As Cortez Brown graduates from Florida State University College of Medicine on Saturday, he will remember his mother and the sacrifices she made for him.
“Since day one, my mother has preached education,” said Brown, noting that his mother, Octavia Curtis, dropped out of high school after giving birth to his older sister, who died at age 2. “(My mom) quit because family came first.”
Brown remembered his single, working mother on Saturday at the Vero Beach Highlands Clubhouse, where he unveiled plans for Octavian Village, an innovative nonprofit named after her that will provide better educational opportunities for underprivileged students in Indian River County.
For Brown, his commitment to giving back to a community that raised him as a student is complementing the passion for education his mother instilled in him from kindergarten at Rosewood Magnet School.
“She was in college (before her GED) at the time,” Brown said, noting that her income at the time was so low that he was eligible to get a free lunch at school. “She never gave up.”
Culture shock led to diamond in the rough
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Brown, who attended traditional schools in Indian River County before entering the county charter high school as a freshman, also received what he called his first “culture shock.”
As a sophomore, he suffered a second shock when he transferred to St. Edward’s School, where he saw a new world with different kinds of classmates and teachers, extracurricular activities and nighttime class trips from a campus on the Indian River Lagoon.
Like many public school students transitioning to independent schools, Brown was initially unprepared for the academic rigor, said Mike Mersky, the former principal of St. Edward’s and a board member of Octavian Village.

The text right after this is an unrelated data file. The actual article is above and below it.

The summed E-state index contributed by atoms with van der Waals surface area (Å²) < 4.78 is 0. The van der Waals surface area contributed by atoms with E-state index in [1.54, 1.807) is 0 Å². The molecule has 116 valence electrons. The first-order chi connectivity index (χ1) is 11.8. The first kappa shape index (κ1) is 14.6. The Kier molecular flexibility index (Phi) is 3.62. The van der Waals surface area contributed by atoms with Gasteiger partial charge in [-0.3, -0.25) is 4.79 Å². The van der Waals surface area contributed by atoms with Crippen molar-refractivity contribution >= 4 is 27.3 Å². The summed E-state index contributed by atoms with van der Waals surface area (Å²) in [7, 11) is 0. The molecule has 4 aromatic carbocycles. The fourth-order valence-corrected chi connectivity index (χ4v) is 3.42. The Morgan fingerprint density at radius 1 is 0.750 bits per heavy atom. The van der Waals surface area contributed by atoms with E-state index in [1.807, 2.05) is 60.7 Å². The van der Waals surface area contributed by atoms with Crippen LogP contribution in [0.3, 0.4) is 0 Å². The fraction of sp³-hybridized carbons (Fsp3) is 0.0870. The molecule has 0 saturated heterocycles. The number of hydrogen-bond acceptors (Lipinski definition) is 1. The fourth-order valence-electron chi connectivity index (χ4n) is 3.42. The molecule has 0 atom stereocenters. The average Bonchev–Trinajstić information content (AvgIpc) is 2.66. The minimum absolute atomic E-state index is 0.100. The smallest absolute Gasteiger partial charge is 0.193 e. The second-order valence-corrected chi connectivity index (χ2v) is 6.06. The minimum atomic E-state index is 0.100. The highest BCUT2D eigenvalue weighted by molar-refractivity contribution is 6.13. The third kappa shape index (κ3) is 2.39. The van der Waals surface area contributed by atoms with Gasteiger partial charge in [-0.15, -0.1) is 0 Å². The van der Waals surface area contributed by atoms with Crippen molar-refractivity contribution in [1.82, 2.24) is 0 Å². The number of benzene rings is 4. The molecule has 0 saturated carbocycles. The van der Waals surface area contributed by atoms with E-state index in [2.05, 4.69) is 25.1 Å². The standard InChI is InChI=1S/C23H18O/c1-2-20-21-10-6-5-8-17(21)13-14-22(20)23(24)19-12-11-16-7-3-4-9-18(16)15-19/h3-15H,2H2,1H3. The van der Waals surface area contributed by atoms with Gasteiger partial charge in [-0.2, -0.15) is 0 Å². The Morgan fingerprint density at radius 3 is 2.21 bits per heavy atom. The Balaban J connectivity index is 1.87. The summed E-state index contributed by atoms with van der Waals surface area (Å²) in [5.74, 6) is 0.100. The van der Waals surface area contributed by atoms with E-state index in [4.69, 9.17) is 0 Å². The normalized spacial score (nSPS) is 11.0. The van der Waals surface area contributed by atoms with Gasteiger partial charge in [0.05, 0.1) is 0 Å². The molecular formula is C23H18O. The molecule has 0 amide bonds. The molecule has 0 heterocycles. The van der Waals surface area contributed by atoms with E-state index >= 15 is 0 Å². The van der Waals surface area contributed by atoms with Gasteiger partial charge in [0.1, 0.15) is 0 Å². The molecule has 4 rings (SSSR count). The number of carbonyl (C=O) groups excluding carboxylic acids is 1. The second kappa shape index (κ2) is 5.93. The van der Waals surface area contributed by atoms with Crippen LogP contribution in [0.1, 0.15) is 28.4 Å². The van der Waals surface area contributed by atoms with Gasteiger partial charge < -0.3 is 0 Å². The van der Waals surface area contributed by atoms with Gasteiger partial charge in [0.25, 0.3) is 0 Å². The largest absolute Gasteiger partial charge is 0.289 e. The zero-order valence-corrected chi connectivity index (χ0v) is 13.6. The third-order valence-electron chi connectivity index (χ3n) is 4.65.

“It’s based on experience,” Mersky said, noting that when he met Brown as a high school sophomore, he was a “diamond in the rough.”
“What Cortez wants to do is give (kids like him) important experiences sooner,” Mersky said, noting that Brown has an incredible work ethic. “I would never bet against Cortez. If he sets his mind to something, he’ll get it done.”
That ethic led to a great career in high school and a chance to attend Sewanee: the University of the South in the hills of southeastern Tennessee.
At Sewanee, Brown reflected on his journey and designed a program for young people as he was. The original aim: to prevent a decline in learning during the summer, known in pedagogy as the ‘summer slide’.
“I was that kid drinking chocolate milk at home and watching ‘Sponge Bob’ instead of going to the library or on some trip,” Brown told me in June 2019, when I wrote about the fourth annual ProStudents summer program that was offered at St. Edwards.
ProStudents creates opportunities
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I spent a few hours that summer, in awe, watching 23 up-and-coming fifth- and sixth-graders from Indian River Academy (home to many lower-income students and formerly Highlands Elementary), Brown’s home from grades 3 to 5, embarked on a four-week program.
The morning I was there, a group of MacBooks were using and learning software to create personally designed keychains on 3D printers. Another used iPads to program and control robotic vehicles made with Lego and controlled by Bluetooth technology.
In the afternoon they went swimming and did other recreational activities that they might not have been able to do otherwise.
Diane Fannin, then director of the Indian River Academy, was skeptical at first, but saw the amazing experience her students had.